Der Schwerpunkt der Forschung liegt momentan zum einen auf der Verbesserung der Effizienz der Solarzellen, welche zurzeit bei 8,3% (Konarka Inc.) liegt, zum anderen auf der Verlängerung der Lebensdauer.

Unsere Forschung richtet sich auf die Morphologie der Absorber-Schicht, die mit verschiedenen mikroskopischen Techniken untersucht wird. Die untersuchten Solarzellen werden hergestellt von der Arbeitsgruppe von U. Lemmer (Lichttechnisches Institut, KIT).

Fig 1: Vereinfachte Darstelling einer organischen Solarzelle

Die Absorberschicht enthält zwei organische Halbleitermaterialien: als Akzeptor das Fulleren-Derivat PCBM und als Donator-Material P3HT (Poly(3-Hexylthiophen)). Der Grad der Entmischung dieser beiden Stoffe ist ausschlaggebend für die Leistung der Solarzelle, da die Exzitonen, die durch die einfallenden Photonen gebildet werden, aufgrund ihrer hohen Bindungsenergie nur an der Grenzfläche zwischen Donator und Akzeptor getrennt werden können. Auf der anderen Seite müssen die beiden unterschiedlichen Polymer-Phasen groß genug sein, damit der Ladungstransport zu den Elektroden gewährleistet ist. In der Abbildung links ist eine vereinfachte Abbildung einer organischen Solarzelle mit Phasenseparation in der Absorberschicht zu sehen.

Bis jetzt gibt es wenige zufriedenstellende Methoden um die verschiedenen Phasen in der photoaktiven Schicht abzubilden. Dies liegt daran, dass die mittleren Ordnungszahlen und die Dichten der beiden Materialien sehr ähnlich sind und es sich bei beiden Stoffen um schwach streuende Materialien handelt. Dazu kommt noch dass beide Materialien sehr strahlungsempfindlich sind.

Um diese Probleme zu umgehen, verwenden wir verschiedene neue elektronenmikroskopische Techniken, wie die „low Energy scanning transmission electron microscopy“ (Low-keV-STEM) oder Phasenplatten-TEM um die Morphologie der Absorberfilme abzubilden. Die beiden unten stehenden Abbildungen zeigen zwei HAADF ("high-angle annular-dark field") STEM Abbildungen einer Absorberschicht, bestehend aus P3HT:PCBM. Bei den großskaligen Strukturen im linken Bild handelt es sich um Dickenvariationen in der Absorberschicht. Erst bei höherer Vergrößerung (rechtes Bild) ist die Nanomorphologie der Solarzelle in Form von kristallinen P3HT-Nadeln zu erkennen.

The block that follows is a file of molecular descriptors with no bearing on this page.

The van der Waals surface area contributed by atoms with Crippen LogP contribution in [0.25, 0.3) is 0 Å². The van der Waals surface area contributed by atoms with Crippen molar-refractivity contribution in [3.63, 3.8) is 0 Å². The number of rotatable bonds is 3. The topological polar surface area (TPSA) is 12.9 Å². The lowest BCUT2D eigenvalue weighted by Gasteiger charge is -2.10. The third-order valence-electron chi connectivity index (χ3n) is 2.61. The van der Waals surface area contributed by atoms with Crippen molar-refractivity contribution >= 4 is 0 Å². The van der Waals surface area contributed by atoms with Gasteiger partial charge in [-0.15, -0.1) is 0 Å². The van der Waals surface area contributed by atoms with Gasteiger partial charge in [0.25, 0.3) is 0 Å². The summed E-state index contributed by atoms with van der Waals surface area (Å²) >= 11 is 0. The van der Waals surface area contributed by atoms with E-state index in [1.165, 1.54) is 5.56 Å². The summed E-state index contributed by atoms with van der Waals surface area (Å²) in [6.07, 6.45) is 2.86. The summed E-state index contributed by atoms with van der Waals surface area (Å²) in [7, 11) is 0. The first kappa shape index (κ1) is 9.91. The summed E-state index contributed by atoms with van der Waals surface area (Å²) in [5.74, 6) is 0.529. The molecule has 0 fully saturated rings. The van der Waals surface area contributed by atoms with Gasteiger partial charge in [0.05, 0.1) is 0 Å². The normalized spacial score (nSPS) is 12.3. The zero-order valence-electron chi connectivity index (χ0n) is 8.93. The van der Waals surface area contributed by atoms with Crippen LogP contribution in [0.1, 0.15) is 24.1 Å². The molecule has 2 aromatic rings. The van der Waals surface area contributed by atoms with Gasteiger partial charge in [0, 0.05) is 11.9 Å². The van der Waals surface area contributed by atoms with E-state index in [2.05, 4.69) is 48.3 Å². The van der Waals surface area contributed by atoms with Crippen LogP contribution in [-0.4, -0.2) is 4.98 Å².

HAADF-Abbildung organischer Solarzellen


Selected conference poster presentations:

 Applications of low-energy STEM for the investigation of carbon-based materials for organic solar cells (pdf)

 Nanomorphology of P3HT:PCBM-based organic solar cells analyzed by low-energy scanning transmission electron microscopy


Selected Publications::

Organic Solar Cells:

[1] M. Pfaff, E. Müller, D. Gerthsen, M.F.G. Klein, A. Colsmann, U. Lemmer,
Low-energy electron transmission measurements of thin polymer films in a scanning electron microscope,
in W. Grogger, F. Hofer, P. Pölt (Eds.), Proc. MC2009 Microscopy Conference, Graz, Austria (2009),
Vol. 1: Materials Science, p. 215, Verlag der TU Graz 2009

[2] M. F. G. Klein, M. Pfaff, E. Müller, J. Czolk, M. Reinhard, S. Valouch, U. Lemmer, A. Colsmann and D. Gerthsen.
Poly(3-hexylselenophene) solar cells: Correlating the optoelectronic device performance and nanomorphology imaged by low-energy scanning Transmission electron microscopy.
Journal of Polymer Science Part B: Polymer Physics 50, 198-206 (2012)

[3] M. Pfaff, M. F. G. Klein, E. Müller, P. Müller, A. Colsmann, U. Lemmer and D. Gerthsen.
Nanomorphology of P3HT:PCBM-based absorber layers of organic solar cells after dierent processing conditions analyzed
by low-energy scanning transmission electron microscopy.
Microscopy & Microanalysis 18, 1380-1388 (2012)

[4] M. F. G. Klein, F. M. Pasker, S. Kowarik, D. Landerer, M. Pfaff, M. Isen, D. Gerthsen, U. Lemmer, S. Höger and A. Colsmann.
Carbazole-phenylbenzotriazole copolymers as absorber material in organic solar cells.
Macromolecules 46, 3870-3878 (2013).

[5] M. Pfaff, P. Müller, P. Bockstaller, E. Müller, J. Subbiah, W. W. H. Wong, M. F. G. Klein, W. Pisula, A. Kiersnowski,
S. R. Puniredd, W. Pisula, A. Colsmann,D. Gerthsen and D. J. Jones.
Bulk heterojunction nanomorphology of fluorenyl hexa-peri-hexabenzocoronene-fullerene blend lms.
ACS Applied Materials and Interfaces 5, 11554-11562 (2013)


Organische LED:

[1]S. Höfle, H. Do, E. Mankel, M. Pfaff, Z. Zhang, D. Bahro, W. Jaegermann, D. Gerthsen, C. Feldmann, U. Lemmer and A. Colsmann.
Molybdenum oxide anode buer layers for solution processed, blue phosphorescent small molecule organic light emitting diodes.
Organic Electronics 14, 1820-1824 (2013)

[2]S. Höfle, M. Pfaff, H. Do, C. Bernhard, D. Gerthsen, U. Lemmer and A. Colsmann.
Suppressing molecular aggregation in solution processed small molecule organic light emitting diodes.
Organic Electronics 15, 337–341 (2014)